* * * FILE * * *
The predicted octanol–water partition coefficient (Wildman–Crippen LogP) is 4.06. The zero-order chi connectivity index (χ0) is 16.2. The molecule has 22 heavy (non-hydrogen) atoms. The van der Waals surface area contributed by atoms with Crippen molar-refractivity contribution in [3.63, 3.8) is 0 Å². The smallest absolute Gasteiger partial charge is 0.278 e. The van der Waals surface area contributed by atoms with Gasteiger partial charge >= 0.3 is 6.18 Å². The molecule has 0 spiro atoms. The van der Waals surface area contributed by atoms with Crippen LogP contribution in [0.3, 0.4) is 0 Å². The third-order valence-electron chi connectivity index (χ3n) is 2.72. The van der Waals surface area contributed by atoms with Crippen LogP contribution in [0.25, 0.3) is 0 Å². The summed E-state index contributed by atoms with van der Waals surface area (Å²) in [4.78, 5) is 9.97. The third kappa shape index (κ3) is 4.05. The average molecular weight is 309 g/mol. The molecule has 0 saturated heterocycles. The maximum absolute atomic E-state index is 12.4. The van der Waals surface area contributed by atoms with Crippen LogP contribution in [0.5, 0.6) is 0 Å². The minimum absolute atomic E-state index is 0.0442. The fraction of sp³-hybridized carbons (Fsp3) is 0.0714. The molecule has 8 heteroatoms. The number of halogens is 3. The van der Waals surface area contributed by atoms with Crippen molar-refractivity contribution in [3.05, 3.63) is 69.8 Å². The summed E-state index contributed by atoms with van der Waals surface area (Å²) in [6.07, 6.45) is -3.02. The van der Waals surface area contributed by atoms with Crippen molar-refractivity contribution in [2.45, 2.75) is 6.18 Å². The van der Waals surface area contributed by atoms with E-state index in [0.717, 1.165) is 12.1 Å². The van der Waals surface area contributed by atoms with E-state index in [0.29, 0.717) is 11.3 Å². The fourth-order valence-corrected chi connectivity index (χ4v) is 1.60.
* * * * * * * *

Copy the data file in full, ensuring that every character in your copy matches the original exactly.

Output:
The predicted octanol–water partition coefficient (Wildman–Crippen LogP) is 4.06. The zero-order chi connectivity index (χ0) is 16.2. The molecule has 22 heavy (non-hydrogen) atoms. The van der Waals surface area contributed by atoms with Crippen molar-refractivity contribution in [3.63, 3.8) is 0 Å². The smallest absolute Gasteiger partial charge is 0.278 e. The van der Waals surface area contributed by atoms with Gasteiger partial charge >= 0.3 is 6.18 Å². The molecule has 0 spiro atoms. The van der Waals surface area contributed by atoms with Crippen LogP contribution in [0.3, 0.4) is 0 Å². The third-order valence-electron chi connectivity index (χ3n) is 2.72. The van der Waals surface area contributed by atoms with Crippen LogP contribution in [0.25, 0.3) is 0 Å². The summed E-state index contributed by atoms with van der Waals surface area (Å²) in [4.78, 5) is 9.97. The third kappa shape index (κ3) is 4.05. The average molecular weight is 309 g/mol. The molecule has 0 saturated heterocycles. The maximum absolute atomic E-state index is 12.4. The van der Waals surface area contributed by atoms with Crippen LogP contribution in [0.5, 0.6) is 0 Å². The minimum absolute atomic E-state index is 0.0442. The fraction of sp³-hybridized carbons (Fsp3) is 0.0714. The molecule has 8 heteroatoms. The number of halogens is 3. The van der Waals surface area contributed by atoms with Crippen molar-refractivity contribution in [3.05, 3.63) is 69.8 Å². The summed E-state index contributed by atoms with van der Waals surface area (Å²) in [6.07, 6.45) is -3.02. The van der Waals surface area contributed by atoms with Crippen molar-refractivity contribution in [2.45, 2.75) is 6.18 Å². The van der Waals surface area contributed by atoms with E-state index in [0.717, 1.165) is 12.1 Å². The van der Waals surface area contributed by atoms with E-state index in [0.29, 0.717) is 11.3 Å². The fourth-order valence-corrected chi connectivity index (χ4v) is 1.60.